« Reply #3 on: 06 July, 2023, 02:14:14 pm »
the canon r10 is meant to be very good too, with a slightly bigger sensor which might give marginally better results? (pixel density is probably similar, I haven't done the math).

Worth trying to get your hands on both to see which fits better, if you've got a big John Lewis near you they might stock both?

Re: A new camera...
« Reply #4 on: 06 July, 2023, 02:33:14 pm »
Thank you, all of you.  Well, except Mike, cos I did not know about the R10 and have just found they also make the slightly simpler R50 as well, so that is this afternoon wasted...   ;D

I need to see if JL do the canon cameras - I have looked before and they did not stock the Olympus.

Re: A new camera...
« Reply #5 on: 06 July, 2023, 02:41:23 pm »
the R50 is **tiny** - if your hands are even medium sized then it'll feel really small. 

edited to add - if you want to buy more than the kit lens its definitely worth checking mpb.com for a used version, I've saved a lot of money there over the years...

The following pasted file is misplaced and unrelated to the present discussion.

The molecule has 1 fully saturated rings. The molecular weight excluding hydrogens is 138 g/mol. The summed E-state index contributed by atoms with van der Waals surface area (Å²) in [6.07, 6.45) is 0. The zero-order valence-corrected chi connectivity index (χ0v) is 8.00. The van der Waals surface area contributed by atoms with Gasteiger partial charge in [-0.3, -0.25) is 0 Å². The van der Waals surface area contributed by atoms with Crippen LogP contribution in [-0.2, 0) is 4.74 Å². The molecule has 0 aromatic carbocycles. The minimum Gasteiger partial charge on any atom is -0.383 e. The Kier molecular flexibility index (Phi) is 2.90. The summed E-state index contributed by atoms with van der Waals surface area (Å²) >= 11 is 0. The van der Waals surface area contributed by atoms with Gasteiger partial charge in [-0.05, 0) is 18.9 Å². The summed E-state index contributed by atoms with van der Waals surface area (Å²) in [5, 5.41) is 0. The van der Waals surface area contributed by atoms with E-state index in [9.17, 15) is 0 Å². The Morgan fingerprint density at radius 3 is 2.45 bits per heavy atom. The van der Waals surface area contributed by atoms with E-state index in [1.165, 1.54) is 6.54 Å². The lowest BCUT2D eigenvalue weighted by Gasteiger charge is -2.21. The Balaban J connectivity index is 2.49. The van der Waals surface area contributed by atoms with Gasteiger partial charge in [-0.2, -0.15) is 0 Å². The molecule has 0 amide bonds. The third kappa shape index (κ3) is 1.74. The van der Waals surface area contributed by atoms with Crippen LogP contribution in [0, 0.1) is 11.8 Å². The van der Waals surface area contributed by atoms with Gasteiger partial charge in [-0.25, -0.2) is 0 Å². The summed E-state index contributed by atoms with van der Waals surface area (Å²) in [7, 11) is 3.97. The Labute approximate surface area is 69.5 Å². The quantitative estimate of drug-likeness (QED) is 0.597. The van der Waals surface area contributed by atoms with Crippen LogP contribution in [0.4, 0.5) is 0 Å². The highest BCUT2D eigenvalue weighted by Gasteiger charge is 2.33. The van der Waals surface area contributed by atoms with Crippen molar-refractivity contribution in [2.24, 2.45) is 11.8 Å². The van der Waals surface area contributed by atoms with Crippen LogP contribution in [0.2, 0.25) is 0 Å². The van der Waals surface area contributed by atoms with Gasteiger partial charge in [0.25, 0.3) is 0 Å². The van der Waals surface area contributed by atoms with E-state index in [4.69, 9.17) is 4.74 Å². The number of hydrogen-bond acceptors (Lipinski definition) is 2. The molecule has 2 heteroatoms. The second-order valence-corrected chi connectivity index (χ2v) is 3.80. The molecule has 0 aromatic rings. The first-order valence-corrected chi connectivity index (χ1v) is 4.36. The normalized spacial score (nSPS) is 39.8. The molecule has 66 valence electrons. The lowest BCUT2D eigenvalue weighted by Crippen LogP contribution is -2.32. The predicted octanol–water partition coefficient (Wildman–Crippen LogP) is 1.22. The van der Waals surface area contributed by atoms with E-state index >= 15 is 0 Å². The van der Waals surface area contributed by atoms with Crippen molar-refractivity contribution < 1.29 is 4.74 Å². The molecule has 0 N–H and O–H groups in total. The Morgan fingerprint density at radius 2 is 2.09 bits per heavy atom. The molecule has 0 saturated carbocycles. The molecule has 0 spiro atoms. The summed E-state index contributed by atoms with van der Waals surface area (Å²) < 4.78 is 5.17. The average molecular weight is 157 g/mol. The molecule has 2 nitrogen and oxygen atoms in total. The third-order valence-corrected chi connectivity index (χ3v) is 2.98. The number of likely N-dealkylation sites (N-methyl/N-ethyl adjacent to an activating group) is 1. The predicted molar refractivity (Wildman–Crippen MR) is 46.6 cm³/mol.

Beardy

  • Shedist
Re: A new camera...
« Reply #6 on: 06 July, 2023, 02:59:06 pm »
I have a full frame digi SLR and a couple of Olympus 4/3 camera’s with a smattering of lenses for both systems. There’s a significant amount of my hard earned invested in my kit and not a small amount of time spent learning to use it all. It’s particularly annoying therefore, that the photos I take with my phone are nearly always as good as those I take with my cameras, and it’s really annoying when they are better! I’ve always got my phone with me as well.

What I’m saying is that time learning how to overcome your phone shortcomings and a little money invested in a small tripod and a screen shade might be a better investment than getting a new camera. I don’t believe you’ll ever get the flexibility or meet specialist needs with a phone, but for general snapshots most modern smartphone cameras are difficult to beat.
For every complex problem in the world, there is a simple and easily understood solution that’s wrong.

Re: A new camera...
« Reply #7 on: 06 July, 2023, 03:02:49 pm »

edited to add - if you want to buy more than the kit lens its definitely worth checking mpb.com for a used version, I've saved a lot of money there over the years...

Do you mean just the lenses?  I did look at the Olympus camera on there and as you have to buy the lens and body separately there is virtually no saving over the cost of a new body plus lens kit.

Re: A new camera...
« Reply #8 on: 06 July, 2023, 03:06:55 pm »
(Snip)